The Master Of Jack: New Zealand's original egalitarianism confronted all who stood athwart the path to a fuller life. The new egalitarianism argues that if Jack is only willing to get with programme he’ll soon realise that the fuller life is already here – to be enjoyed on Jack’s terms, and nobody else’s. John Key is both the chief spokesman and ultimate exemplar of this new egalitarian spirit. Is he our master? Yes. Does that mean he’s better than us? No way!
NEW ZEALANDERS’ WILLINGNESS to overlook the peculiarities of their Prime Minister is remarkable. This past year John Key’s lapses of taste and his penchant for populist vulgarities were exceeded only by his convenient lapses of memory and his obvious disdain for the niceties of political accountability. And yet, the Prime Minister and his National Party-led government remain extraordinarily popular. Clearly, close to half the New Zealand electorate is simply not bothered by Mr Key’s lapses of taste and memory; his crude populism; or even by his healthy disregard for the etiquette of democratic politics. In fact, they rather like it.
The egalitarian spirit for which New Zealanders are justly admired around the world would appear to have undergone a remarkable change. Where once the Kiwi claim was that “Jack's as good as his master”; egalitarianism’s contemporary iteration seems to be “Nobody’s better than Jack”.
The shift in tone is significant. In their original assertion that Kiwi Jack (and, of course, Kiwi Jill) was his or her master’s equal, New Zealanders were repudiating the strict social hierarchies of the Old World and signalling their refusal to allow either their individual or collective aspirations to be constrained by the considerations of class, gender, ethnicity or ethical conviction. It was egalitarianism of an expressly political kind: embedded in the nation’s institutions and reflected back to us via its intellectual and artistic traditions. Think Smith’s Dream or Good-bye Pork Pie.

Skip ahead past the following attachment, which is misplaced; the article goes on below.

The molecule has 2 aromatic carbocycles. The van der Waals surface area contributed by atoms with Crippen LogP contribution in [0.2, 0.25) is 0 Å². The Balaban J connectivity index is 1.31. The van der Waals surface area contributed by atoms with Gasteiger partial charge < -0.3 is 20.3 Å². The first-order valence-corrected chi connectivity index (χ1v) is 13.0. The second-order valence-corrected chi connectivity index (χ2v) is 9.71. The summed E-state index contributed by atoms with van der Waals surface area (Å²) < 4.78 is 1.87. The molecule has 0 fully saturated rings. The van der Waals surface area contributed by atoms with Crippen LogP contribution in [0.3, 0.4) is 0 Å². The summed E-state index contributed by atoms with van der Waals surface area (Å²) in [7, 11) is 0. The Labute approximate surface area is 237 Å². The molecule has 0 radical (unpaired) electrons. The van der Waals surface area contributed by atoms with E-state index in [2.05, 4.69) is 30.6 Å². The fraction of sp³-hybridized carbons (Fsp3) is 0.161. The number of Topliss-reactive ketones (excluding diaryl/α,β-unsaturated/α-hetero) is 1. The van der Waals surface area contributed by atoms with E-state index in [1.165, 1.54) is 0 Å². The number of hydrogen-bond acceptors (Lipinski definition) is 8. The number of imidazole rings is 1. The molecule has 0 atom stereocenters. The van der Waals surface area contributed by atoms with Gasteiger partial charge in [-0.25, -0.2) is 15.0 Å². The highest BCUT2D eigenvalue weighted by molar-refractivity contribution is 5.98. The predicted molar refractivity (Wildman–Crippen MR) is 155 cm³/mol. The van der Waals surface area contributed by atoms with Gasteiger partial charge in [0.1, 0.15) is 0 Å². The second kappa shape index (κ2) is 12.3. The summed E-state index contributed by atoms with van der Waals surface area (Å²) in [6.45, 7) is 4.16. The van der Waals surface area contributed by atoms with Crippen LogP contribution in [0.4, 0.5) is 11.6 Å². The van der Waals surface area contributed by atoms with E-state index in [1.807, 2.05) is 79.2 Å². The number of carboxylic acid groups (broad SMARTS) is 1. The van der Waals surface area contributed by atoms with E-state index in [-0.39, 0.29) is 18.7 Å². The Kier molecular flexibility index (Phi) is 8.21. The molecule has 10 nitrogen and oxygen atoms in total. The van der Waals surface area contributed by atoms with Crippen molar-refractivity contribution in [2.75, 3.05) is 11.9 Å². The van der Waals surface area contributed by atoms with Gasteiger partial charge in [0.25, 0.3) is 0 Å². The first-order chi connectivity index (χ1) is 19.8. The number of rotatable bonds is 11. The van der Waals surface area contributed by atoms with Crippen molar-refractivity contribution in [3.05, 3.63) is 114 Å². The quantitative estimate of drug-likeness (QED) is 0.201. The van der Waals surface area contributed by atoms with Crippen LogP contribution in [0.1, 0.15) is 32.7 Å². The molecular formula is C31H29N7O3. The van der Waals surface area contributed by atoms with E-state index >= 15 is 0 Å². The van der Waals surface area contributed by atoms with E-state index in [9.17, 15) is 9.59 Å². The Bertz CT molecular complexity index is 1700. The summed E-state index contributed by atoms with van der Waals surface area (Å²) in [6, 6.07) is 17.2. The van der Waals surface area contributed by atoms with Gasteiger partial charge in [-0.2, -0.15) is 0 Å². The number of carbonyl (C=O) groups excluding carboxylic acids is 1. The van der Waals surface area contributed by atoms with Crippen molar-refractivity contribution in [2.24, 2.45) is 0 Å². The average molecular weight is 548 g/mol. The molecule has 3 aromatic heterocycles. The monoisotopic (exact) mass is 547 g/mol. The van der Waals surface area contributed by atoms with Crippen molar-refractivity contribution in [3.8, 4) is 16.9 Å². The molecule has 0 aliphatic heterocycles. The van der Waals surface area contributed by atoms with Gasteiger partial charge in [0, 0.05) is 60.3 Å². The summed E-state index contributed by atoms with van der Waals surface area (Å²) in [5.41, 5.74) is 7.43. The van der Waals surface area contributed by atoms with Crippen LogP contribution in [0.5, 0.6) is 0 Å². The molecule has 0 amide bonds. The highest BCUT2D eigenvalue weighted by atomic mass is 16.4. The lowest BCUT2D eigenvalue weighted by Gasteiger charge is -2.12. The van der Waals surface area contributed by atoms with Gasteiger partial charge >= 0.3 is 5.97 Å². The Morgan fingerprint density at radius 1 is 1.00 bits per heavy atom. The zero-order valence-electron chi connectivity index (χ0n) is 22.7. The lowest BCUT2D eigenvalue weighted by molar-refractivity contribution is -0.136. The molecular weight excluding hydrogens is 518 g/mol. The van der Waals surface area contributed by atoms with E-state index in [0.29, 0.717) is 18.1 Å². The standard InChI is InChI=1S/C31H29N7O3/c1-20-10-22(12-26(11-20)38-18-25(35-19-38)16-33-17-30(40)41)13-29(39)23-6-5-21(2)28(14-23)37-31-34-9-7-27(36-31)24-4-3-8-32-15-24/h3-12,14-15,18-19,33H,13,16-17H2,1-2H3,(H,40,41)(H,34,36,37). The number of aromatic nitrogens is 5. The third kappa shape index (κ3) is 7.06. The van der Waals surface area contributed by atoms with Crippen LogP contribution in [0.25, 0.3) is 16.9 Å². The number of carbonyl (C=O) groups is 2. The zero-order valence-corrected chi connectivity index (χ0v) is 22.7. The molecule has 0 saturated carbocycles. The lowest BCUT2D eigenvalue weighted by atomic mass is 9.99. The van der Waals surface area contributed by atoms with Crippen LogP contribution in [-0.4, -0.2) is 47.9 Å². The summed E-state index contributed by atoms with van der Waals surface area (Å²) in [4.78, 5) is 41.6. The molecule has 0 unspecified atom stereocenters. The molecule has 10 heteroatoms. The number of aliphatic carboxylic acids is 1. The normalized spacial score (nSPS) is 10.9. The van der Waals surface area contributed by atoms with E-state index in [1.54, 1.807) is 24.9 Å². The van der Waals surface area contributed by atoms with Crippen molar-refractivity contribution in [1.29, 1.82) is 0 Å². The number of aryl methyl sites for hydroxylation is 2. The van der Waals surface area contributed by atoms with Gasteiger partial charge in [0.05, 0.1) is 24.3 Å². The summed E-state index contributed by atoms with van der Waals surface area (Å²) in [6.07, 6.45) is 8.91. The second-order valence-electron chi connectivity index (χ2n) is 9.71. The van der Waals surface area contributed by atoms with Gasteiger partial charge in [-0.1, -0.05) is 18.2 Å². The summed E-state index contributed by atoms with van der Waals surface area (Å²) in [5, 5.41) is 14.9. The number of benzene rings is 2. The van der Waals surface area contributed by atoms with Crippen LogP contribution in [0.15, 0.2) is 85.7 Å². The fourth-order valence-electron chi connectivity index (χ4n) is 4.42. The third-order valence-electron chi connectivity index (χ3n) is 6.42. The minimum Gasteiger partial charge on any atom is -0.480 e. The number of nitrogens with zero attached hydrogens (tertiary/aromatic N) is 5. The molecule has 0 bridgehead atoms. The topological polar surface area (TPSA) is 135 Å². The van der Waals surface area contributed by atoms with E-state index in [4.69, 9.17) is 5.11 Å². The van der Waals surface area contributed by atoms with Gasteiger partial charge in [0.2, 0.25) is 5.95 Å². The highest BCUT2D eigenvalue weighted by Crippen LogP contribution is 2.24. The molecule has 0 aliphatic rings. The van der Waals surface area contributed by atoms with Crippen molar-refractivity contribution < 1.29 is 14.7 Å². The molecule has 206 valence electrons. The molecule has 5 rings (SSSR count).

Part and parcel of this political form of egalitarianism was an ingrained suspicion of and resistance to anyone who tried to boss Jack around. Politicians, businessmen, policemen, judges, headmasters, bureaucrats, foremen – the boss-class in general – all became targets for the scepticism and suspicion of our political egalitarianism’.
The goal was to be left alone to get on with the things that really mattered in life: family, friends, hobbies, sports and communing with a natural environment that had become the special and spectacular birthright of every Kiwi.
But the “rugged individualism” of the egalitarian New Zealander was very different from that of the egalitarian American. Up until the 1980s, this was because the former understood what the latter has never fully grasped: that individual freedom only emerges through collective endeavour. That’s why Kiwis used to be such avid “joiners” and “belongers”. Whether it was through membership of school committees, play-centres, political parties or trade unions: we did things together.
Breaking the dialectical connection between individualism and collectivism was one of the key objectives of the neoliberal counter-revolution that engulfed New Zealand in the 1980s and 90s. The egalitarian spirit was too deeply entrenched in our national character to be simply rooted out, so it was essential that the dangerously political message inherent in the notion that “Jack is as good as his master” be neutralised by redefining egalitarianism to mean something quite different.
If those on the receiving end of neoliberalism’s “restructuring” of New Zealand society could be made to believe that “Nobody’s better than Jack”, then the collective action which posed the most deadly threat to neoliberalism’s success would be rendered both impracticable and, ultimately, unnecessary.
Neoliberalism’s point of attack was the Kiwi aversion to being bossed around. If nobody’s better than Jack then nobody should be allowed to tell Jack what to do. If nobody’s better than Jack, then Jack’s ideas are a good as anybody else’s. If nobody’s better than Jack then everybody should be treated the same. Taxes should be flat. Bosses and workers should negotiate face-to-face, as equals.(No need for unions – or at least, not compulsory ones.) The media should broadcast programmes that Jack likes – not what that some pointy-headed intellectual thinks Jack should understand. And Jack’s ideas – being as good as anyone else’s – should not be sneered at or contradicted by “experts”. What do they know?
The old egalitarianism confronted all who stood athwart the path to a fuller life. It did not deny the power of philosophy or science or art: on the contrary, it demanded equal access to that power. The new egalitarianism argues that if Jack is only willing to get with programme he’ll soon realise that the fuller life is already here – to be enjoyed on Jack’s terms, and nobody else’s.
John Key is both the chief spokesman and ultimate exemplar of this new egalitarian spirit. Is he our master? Yes. Does that mean he’s better than us? No way!
This essay was originally published in The Waikato Times, The Taranaki Daily News, The Timaru Herald, The Otago Daily Times and The Greymouth Star of Friday, 28 December 2012.